Don Orsillo takes shot at Red Sox during Padres series in regard to Boston departure

New York Yankees v Boston Red Sox
New York Yankees v Boston Red Sox / Billie Weiss/Boston Red Sox/GettyImages
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Former NESN broadcaster Don Orsillo returned to Fenway Park for the second time since his departure from the network in 2015.

The former Boston Red Sox play-by-play announcer, who called games alongside the late, great Jerry Remy, reported an outpouring of love from fans in his former city. He worked in Boston for the first time as an opposing broadcaster during the San Diego Padres series from June 28-30.

Orsillo was well received by Red Sox Nation — the announcer said he believes he posed for around 30 pictures on his walk to the ballpark from his hotel. But he received no such love from the Red Sox organization.

Xander Bogaerts, a Red Sox player of 10 years, was understandably given a video tribute and a warm welcome from fans. But fans have many fond memories of Orsillo's time in the NESN broadcast booth and he received no formal recognition for his 14-year tenure with the network.

Orsillo was born in Melrose, MA and is a New England native. His passion for the Red Sox was palpable during his years on the mic. But since his dismissal from NESN, his loyalty has shifted.

Don Orsillo didn't mince words when discussing his feelings on the Red Sox organization

“I believe when you’re fired from a team, you lose your allegiance to that team as far as caring whether they win or lose . . . That was part of the deal: If I’m out, so are they. I can’t be a fan of someone who’s not a fan of mine," Orsillo said to Sean McAdam of MassLive.

After Orsillo was fired at the end of the 2015 season, he was replaced with longtime Red Sox radio voice, Dave O'Brien. Many Sox fans still miss Orsillo's voice on NESN, which is partially owned by Red Sox and Fenway Park owner John Henry, and the decision to let him go infuriated much of the fanbase.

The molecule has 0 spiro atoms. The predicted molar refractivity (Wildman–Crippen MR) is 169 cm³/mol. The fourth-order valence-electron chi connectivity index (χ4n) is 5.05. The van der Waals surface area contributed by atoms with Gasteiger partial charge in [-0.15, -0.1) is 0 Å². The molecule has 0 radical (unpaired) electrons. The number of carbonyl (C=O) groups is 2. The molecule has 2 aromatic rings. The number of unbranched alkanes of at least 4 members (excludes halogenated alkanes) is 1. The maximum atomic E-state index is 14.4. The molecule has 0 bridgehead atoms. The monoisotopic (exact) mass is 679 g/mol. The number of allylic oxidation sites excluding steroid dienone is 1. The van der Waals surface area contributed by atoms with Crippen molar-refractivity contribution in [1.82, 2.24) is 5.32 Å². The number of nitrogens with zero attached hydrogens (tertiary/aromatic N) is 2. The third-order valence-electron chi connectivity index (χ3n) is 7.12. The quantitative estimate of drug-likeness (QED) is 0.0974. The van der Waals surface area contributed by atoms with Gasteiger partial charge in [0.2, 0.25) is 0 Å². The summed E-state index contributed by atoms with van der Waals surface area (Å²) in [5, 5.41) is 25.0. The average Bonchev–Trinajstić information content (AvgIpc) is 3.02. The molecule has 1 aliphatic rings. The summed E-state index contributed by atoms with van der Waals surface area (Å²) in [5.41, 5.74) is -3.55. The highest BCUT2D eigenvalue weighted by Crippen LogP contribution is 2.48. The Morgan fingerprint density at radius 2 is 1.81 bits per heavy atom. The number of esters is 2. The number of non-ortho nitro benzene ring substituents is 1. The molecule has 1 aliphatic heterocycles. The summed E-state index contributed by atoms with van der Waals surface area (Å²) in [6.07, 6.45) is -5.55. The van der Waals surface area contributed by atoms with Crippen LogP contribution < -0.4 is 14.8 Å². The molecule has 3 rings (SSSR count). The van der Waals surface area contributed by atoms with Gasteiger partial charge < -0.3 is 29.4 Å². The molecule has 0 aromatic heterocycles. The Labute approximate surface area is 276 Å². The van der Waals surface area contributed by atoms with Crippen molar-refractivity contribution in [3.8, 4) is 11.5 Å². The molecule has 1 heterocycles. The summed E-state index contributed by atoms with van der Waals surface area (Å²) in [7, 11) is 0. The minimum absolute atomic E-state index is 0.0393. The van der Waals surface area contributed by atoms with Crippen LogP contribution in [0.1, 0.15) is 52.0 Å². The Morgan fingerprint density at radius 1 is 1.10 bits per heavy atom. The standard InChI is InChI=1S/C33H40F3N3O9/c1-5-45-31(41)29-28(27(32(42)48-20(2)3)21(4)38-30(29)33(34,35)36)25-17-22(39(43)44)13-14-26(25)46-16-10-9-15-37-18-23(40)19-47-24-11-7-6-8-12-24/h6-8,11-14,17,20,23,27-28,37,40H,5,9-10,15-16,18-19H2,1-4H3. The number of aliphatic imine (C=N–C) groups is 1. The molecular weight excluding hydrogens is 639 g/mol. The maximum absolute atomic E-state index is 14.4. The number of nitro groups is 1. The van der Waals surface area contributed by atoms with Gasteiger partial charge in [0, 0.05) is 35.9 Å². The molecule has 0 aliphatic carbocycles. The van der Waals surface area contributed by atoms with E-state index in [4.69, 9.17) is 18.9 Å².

O'Brien is good at his job, and adding former players into the booth has loosened his broadcast up a bit. But they lack the chemistry and laughs that Orsillo and Remy brought.

Fans are nostalgic for the early days of the Red Sox's modern era — consistently good teams with the payroll of a big-market club and owners who care. NESN's switch from Orsillo coincides with the beginning of Henry's apathy toward his ball club and the era of the complacent Sox. 2018 was great, but an outlier in Fenway Sports Group's business plan.

Orsillo was raised a Red Sox fan, and his disdain for the organization that he feels turned on him is valid. Terry Francona likely feels the same, as he won two championships as the Red Sox manager, but the end of his career in Boston was met with pettiness from ownership. The former skipper did not attend the 20th-anniversary celebration of the 2004 World Series at Fenway Park's Opening Day, and many speculated his absence was a product of his poor relationship with ownership.

Orsillo described Red Sox Nation's feelings about him well — broadcasters are like family members Their voice rings through die-hards' houses on a nightly basis and eventually becomes a staple of the team fans love.

Red Sox fans are nostalgic for the early years of the team's success, and rightly so. FSG's ever-tightening budget has affected the team in more ways than one, even from the couches in fans' own living rooms.

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